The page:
We’ll be using Twitter in Econ 373 to develop your understanding of the course material and its application in analyzing the decisions and interactions that occur everyday. To give credit where credit is due, much of the material and ideas for this assignment come from my discussion with and materials prepared by Michael Ullyot.
- Get a Twitter account if you don’t already have one. Your account must use your real name (set in Twitter’s profile settings) or you can’t be graded on the assignments. If you already have another Titter account, you can create a new account for this course.
- Log in.
- Search the #econ373 hashtag and save this search. Then from your Home page, your Searches tab will list this as a saved search; click on it to see what others using that hashtag have been saying.
- Optional: Start following me at roboxoby (search “rob oxoby”). You don’t need to follow me as you can always search the #econ373 hashtag for my posts about the class.
- As you read the assigned chapters in the texts, make a list of the questions for situations in you encounter that provide an illustrative example the topic. Don’t tweet anything yet!! (Tweeting while reading is like texting while driving: it distracts you from what you should be focusing on.)
- Your goal should be to develop a deeper understanding of the topic and how it can be applied. For example, you may have questions like “What are the strategies in this game?” or “How does my interaction with a stranger demonstrate this concept?” Start with simple questions and move toward more complex but refined questions. Think of questions that provoke more questions. These should be questions that can be used in class to develop our discussions.
- Tweet your best question(s) by the end of the weekend (Sunday at midnight) each week. These dates are in the course calendar. That is, Tweets are “due” by midnight on July 7th, 14th, 21st, 28, and August 4th and 11th.
- Always include the #econ373 hashtag. If you want to add other tags like #strategy, #Nash, or whatever go ahead.
- Remember that everything you tweet is public, and archived forever. If you would prefer your tweets to be private (i.e., invisible except to your followers), just change your account settings to “Tweet Privately.” If you do this, you must tell me so that I can follow you and see your tweets.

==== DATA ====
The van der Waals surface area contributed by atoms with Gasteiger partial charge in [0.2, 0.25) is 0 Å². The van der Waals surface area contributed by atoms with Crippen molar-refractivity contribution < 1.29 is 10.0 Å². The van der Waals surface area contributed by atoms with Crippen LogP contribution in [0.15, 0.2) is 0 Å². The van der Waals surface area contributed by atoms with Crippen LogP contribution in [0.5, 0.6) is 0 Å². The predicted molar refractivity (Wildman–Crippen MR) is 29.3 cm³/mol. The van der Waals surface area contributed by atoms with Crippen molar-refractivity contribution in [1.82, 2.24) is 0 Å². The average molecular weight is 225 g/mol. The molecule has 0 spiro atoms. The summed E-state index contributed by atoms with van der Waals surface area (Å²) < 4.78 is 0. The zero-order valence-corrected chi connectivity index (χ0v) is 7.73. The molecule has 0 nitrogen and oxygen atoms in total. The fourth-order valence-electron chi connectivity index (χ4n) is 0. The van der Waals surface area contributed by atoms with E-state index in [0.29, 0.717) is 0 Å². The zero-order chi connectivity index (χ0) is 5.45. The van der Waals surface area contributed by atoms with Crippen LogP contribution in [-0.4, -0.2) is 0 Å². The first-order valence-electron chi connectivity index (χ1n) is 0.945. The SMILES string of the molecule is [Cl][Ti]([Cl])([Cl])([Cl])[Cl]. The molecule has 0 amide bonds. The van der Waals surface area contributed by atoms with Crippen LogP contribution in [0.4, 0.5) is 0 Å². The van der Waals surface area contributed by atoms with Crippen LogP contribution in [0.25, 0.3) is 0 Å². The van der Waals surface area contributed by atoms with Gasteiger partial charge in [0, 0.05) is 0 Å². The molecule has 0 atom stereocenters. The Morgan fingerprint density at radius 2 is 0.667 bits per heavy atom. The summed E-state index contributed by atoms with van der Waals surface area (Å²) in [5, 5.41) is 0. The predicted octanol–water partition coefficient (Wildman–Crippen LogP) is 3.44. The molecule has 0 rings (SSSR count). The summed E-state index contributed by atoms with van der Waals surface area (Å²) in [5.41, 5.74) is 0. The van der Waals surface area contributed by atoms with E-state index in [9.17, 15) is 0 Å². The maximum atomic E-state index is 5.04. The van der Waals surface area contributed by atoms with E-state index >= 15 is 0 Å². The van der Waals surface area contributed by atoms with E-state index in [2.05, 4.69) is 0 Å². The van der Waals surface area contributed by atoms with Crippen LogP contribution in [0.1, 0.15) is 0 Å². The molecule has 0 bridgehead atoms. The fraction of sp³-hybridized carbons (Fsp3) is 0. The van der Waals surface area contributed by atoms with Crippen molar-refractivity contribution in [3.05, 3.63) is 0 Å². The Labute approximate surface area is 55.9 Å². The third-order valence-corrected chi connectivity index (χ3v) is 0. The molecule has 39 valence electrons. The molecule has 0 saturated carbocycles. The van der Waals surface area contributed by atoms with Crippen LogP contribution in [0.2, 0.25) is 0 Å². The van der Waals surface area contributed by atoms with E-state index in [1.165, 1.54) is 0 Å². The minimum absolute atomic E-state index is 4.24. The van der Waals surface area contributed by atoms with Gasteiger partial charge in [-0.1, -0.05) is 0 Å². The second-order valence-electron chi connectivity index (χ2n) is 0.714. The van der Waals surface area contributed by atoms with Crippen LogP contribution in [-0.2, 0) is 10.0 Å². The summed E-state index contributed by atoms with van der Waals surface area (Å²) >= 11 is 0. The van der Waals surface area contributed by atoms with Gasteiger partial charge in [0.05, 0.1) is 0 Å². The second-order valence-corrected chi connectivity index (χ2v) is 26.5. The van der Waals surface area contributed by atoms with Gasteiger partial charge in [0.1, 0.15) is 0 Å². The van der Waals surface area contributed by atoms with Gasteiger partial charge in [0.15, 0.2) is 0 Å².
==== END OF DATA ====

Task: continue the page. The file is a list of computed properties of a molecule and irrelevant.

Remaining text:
Grading: Your six required tweets will be graded and are part of the 40% allocated to assignments.For full credit, you will tweet a minimum of six times on or before the scheduled days. Here are some details:
- Quality matters more than quantity: Each of your tweets should pose thoughtful, critical, detailed questions about the material we are reading that week.
- Even if your questions are initially basic, we are grading the growth in your expert thinking over time.
- This is a self-reporting assignment. To get full credit, you must submit a print-out of your course-related tweets at the end of the course (due August 13th). Use snapbird.org to generate a list. Search “Someone’s Timeline”; under “Who?” enter your username; under “What” enter #econ373; and click “Find It.”
- Things that will lower your grade in this assignment include showing a lack of interest in its goals, refusing/forgetting to participate on time, or tweeting things that are dishonest or disrespectful.
- If you miss a required tweet, there is no make-up exercise. But you can help your grade in a few ways, listed in the next section.
- I encourage you to regularly tweet regarding others’ questions on the course material. Always include the #econ373 hashtag and always be respectful of your colleagues and classmates.
- You can also start new discussions, raise new questions, and post links to interesting news articles or videos.
- You can also attach a photo of signs, situations or events that exemplify a given topic. Be creative, but don’t send any morally compromising photos!
- If you prefer to use a dedicated app, consider using Seesmic or Tweetdeck. They are available for all platforms (mobile, desktop). These apps make it easy to create multiple columns and track search criteria.